The Cancer Diaries, Part 7

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I don’t want readers to think I’m being narcissistic in writing these posts about my cancer or how it has affected me. Sure, I can be accused of being all sorts of things for writing my other posts, and a narcissist is the least of them. I’m sharing these because I felt — I hoped —others might benefit from my experiences: men and their partners. I think partners (be they men or women) should be as fully informed and engaged about what happens and what to expect as the patient.

I found a lot of medical and pseudo-medical (read: quack) advice and descriptions online about prostate cancer, symptoms, and its treatment, but not much of a personal nature. Maybe I didn’t search far enough, but what I wanted to read was what it meant to the person who received the diagnosis and the treatment. How does it feel to wake up every day and look in the mirror, knowing you have cancer? What goes through a person’s mind as they get wheeled into surgery? Or sit for hours in a thin hospital gown, among strangers, awaiting treatment? How should I prepare for these events?

Knowing the technical details and the biology was, of course, important, but how it affected a life in progress mattered equally or more to me. So I decided to post my own.

I’ve tried to document my experiences and emotions in these posts as honestly and openly as I can. It isn’t easy: I’m unaccustomed to writing for the public about myself and the details of my life except in a somewhat removed or neutral manner (like my posts on shaving or my reading). I am normally a very private person when it comes to my body and was reluctant to even mention the diagnosis to close friends and relatives at first. I was raised with the typical inhibitions of a suburban, middle-class, Anglo-Saxon family, and we didn’t talk about body parts, especially those related to sex. Admittedly, that was a long time ago — the Fifties and Sixties often seem like another world, imagined in a book or movie, rather than lived — but the reluctance to do so now remains.

And there’s also the feeling of guilt you get when you get diagnosed with cancer, as if it’s something that’s your fault, something you did to deserve it. A punishment like a parking or speeding ticket. You don’t want to admit to having it, and when you do, you feel like some teenager admitting pregnancy (getting or causing it) after all those parental talks about sex and birth control. 

Cancer makes you dependent, and for someone as stubbornly independent as I am, that’s uncomfortable. I can be the caregiver and the support provider, I can shoulder the burden of care for others with Stoic aplomb but accepting that care from others is something I’m not used to. It makes me want to downplay my symptoms and my concerns, so I don’t bother anyone, or put them out.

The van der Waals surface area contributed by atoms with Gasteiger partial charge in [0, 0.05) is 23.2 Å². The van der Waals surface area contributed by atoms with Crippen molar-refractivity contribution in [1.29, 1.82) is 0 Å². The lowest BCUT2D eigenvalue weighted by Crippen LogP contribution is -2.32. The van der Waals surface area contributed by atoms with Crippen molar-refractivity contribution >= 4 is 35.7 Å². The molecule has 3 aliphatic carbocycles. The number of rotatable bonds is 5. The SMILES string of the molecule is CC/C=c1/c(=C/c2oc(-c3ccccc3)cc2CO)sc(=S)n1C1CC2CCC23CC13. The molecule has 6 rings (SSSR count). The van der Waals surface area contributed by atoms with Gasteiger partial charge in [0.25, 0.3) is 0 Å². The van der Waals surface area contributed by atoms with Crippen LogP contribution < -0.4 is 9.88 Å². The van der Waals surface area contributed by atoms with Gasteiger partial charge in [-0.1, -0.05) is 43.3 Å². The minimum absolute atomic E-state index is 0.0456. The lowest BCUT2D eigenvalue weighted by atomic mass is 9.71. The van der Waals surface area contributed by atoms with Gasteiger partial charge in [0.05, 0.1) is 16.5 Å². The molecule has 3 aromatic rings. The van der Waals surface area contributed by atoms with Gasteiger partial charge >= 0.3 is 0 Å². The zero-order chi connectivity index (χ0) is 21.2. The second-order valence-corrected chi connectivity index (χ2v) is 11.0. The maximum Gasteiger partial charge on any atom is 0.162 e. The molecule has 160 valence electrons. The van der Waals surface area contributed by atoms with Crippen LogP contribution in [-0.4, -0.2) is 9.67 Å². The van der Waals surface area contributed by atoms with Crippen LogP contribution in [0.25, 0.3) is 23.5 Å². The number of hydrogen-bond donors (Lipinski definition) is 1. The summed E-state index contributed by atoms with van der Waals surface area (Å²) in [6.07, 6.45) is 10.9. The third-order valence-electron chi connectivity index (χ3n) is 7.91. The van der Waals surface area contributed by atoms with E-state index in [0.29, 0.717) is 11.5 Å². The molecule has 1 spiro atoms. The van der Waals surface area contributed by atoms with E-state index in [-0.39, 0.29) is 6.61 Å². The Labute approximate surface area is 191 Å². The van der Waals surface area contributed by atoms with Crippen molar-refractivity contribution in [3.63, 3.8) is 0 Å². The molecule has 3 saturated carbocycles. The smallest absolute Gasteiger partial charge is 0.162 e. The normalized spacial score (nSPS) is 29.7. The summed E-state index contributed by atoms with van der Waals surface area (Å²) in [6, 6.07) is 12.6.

I’m also normally healthy — I’ve never had major surgery or even broken a bone before this, rarely even suffer colds — and it feels awkward to suddenly be so dependent on doctors and nurses, like I don’t really deserve their attention or solicitude and should just get well on my own.

I also do it because as a writer and editor, this is how I conquer my own anxieties and fears. Writing is a thinking process that is also meditative. I mull the words, their meaning, their place in a sentence, and whether how I place them makes sense or has impact. In doing so, when writing about myself I can almost look at my own experiences in the unemotional abstract. It is remarkably calming to do so.

I hope it doesn’t come across as morbid, but I also find writing about mortality — my own in particular — gives me the opportunity to think about death and dying it in a less emotional, more detached manner. I haven’t much literature in my own library about it to offer me direction: I have some of the Stoics and other classical philosophers, and some secular Buddhist writing, but nothing contemporary. Besides, I’d rather be reading a good novel, or some history or science than a book about death.

Our culture (at least my part of it) doesn’t talk a lot about death and dying — talking about it invokes some sort of superstition that brings it upon us, so instead we keep quiet —  and as a non-religious person, I have no comforting mythology about death to fall back on. I have to come to terms with it on my own.  

None of us know when we will die, and we live with that uncertainty unclouding our daily lives. Death seldom enters our mundane thoughts. But when you have cancer, it’s something you cannot help but consider; a road to an end you can see. Right now I don’t feel any great anxiety about death, but the journey towards it can be unsettling because I remain unsure of where this is taking me and what to expect.  So I think about it, but I also try to enjoy the day while I have it. Carpe diem, after all.

~~~~~

PS. I only recently noticed I had written a draft of this post back in August, but for some unknown reason had neglected to publish it online. I rediscovered it after I had posted part 9 and decided to update it. So here it is, somewhat belated and edited.

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